Why the Business World Needs Strong Leadership Now
Strong leadership has always been important in the business world. However, it’s especially crucial at this unique moment in time -- not only because of the COVID-19 pandemic but also because of the many challenges the business world is facing. Here’s a closer look at why strong leadership is vital, along with tips for how today’s students can prepare themselves to be tomorrow’s leaders.
- International News
Why strong leadership matters
COVID-19 is the elephant in any room where discussions are taking place about the future of businesses and the economy at large. In its COVID-19 briefing materials, McKinsey & Company identified four key trends that organizations will need to consider in the immediate months and years ahead. These include new customer preferences toward online channels; a temporary shift to remote work that may become permanent; the deployment of large government stimulus packages, rising trade tensions, and regulatory uncertainty; and ever-changing knowledge about how to test, trace and treat the coronavirus.
As business leaders look toward the immediate difficulties of reopening, they must also have an eye on a future which remains inherently unpredictable, in order to plan for whatever new normal comes next. Certainly, these are monumental challenges, but they are also something else. “This presents an opportunity -- and a need -- for many companies to build the competences they wish they’d invested in before: to be more digital, data-driven, and in the cloud; to have more variable cost structures, agile operations and automation; to create stronger capabilities in e-commerce and security. Leaders should consider the steps they take to reopen as the first in the journey to wider transformation,” Accenture proposes of the meaningful change that can facilitate the emergence of stronger organizations in the wake of COVID-19 -- with the right leadership in place, that is.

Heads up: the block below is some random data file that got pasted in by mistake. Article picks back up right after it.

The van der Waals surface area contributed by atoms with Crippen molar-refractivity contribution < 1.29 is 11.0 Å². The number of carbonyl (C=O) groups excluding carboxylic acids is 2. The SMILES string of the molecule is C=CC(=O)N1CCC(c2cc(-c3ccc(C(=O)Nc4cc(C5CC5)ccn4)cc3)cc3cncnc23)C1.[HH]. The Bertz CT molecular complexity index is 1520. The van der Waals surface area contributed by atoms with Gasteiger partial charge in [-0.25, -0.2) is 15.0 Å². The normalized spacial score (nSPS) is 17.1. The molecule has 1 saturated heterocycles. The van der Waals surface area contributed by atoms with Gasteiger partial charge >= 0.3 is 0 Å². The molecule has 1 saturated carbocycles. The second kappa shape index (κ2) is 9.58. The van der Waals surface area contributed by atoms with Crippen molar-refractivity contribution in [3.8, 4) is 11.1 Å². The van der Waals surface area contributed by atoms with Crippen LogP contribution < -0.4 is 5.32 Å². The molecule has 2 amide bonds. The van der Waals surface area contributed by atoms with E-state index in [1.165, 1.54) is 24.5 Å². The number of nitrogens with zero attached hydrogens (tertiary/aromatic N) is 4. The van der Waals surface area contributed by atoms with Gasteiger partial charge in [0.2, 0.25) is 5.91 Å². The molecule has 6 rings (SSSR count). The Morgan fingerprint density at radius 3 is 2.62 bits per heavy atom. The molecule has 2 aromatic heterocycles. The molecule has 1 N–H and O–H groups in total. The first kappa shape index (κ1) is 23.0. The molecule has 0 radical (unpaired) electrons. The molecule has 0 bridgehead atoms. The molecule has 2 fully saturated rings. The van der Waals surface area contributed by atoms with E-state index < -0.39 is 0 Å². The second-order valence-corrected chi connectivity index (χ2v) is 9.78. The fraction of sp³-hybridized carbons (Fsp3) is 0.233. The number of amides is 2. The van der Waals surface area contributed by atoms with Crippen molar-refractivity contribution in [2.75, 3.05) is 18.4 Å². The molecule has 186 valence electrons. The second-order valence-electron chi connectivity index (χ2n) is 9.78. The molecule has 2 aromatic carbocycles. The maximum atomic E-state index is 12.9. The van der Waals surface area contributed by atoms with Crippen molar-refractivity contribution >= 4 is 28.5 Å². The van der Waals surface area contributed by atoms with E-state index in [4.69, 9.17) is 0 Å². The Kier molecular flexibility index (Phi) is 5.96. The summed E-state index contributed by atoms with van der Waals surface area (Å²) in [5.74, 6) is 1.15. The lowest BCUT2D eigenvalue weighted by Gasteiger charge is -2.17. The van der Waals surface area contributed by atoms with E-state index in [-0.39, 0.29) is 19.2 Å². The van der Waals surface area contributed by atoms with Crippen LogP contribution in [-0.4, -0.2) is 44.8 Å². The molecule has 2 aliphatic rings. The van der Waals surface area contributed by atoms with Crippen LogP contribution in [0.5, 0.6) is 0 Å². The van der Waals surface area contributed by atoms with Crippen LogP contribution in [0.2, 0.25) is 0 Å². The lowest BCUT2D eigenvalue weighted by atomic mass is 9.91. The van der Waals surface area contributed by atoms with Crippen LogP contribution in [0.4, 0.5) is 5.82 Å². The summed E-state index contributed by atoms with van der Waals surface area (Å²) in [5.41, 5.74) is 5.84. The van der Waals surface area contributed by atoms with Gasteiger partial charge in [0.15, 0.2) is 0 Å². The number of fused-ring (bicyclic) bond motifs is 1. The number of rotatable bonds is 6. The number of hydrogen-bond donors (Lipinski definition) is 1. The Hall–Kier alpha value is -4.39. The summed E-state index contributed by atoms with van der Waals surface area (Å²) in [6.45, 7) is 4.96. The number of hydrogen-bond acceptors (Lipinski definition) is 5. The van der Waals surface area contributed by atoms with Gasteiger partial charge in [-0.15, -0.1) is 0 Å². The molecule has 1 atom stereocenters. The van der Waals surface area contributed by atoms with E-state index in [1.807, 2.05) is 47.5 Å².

While the coronavirus may be our time’s most pressing issue, it’s far from the only threat to today’s organizations. Other ongoing issues which predate COVID-19 and will remain when it resolves include data protection, the innovation imperative, job automation, navigating the global workforce, and political changes. Perhaps INTHEBLACK writer Cameron Cooper put it best in asserting, “There is no place for the faint-hearted in the next 12 months, as company leaders and finance teams brace for challenges on many fronts.”
What specific skills will be needed?
McKinsey concludes, “Given the constantly shifting landscape and uncertainty ahead, thinking about return as a static plan could be ineffective. What’s needed is a return ‘muscle’: an enterprise-wide ability to absorb uncertainty and incorporate lessons into the operating model quickly.” An organization’s ability to adapt comes from the top-down.
Specifically, according to McKinsey, leaders need to be able to think and act across five horizons: resolve, which means managing the immediate challenges at hand; resilience, which involves addressing near-term cash management issues and broader resiliency issues; return, which sets for a detailed plan for a return to scale; reimagination, which considers what the new normal will look like and its implications for institutions; and reform, which acknowledges how industries and regulations may change.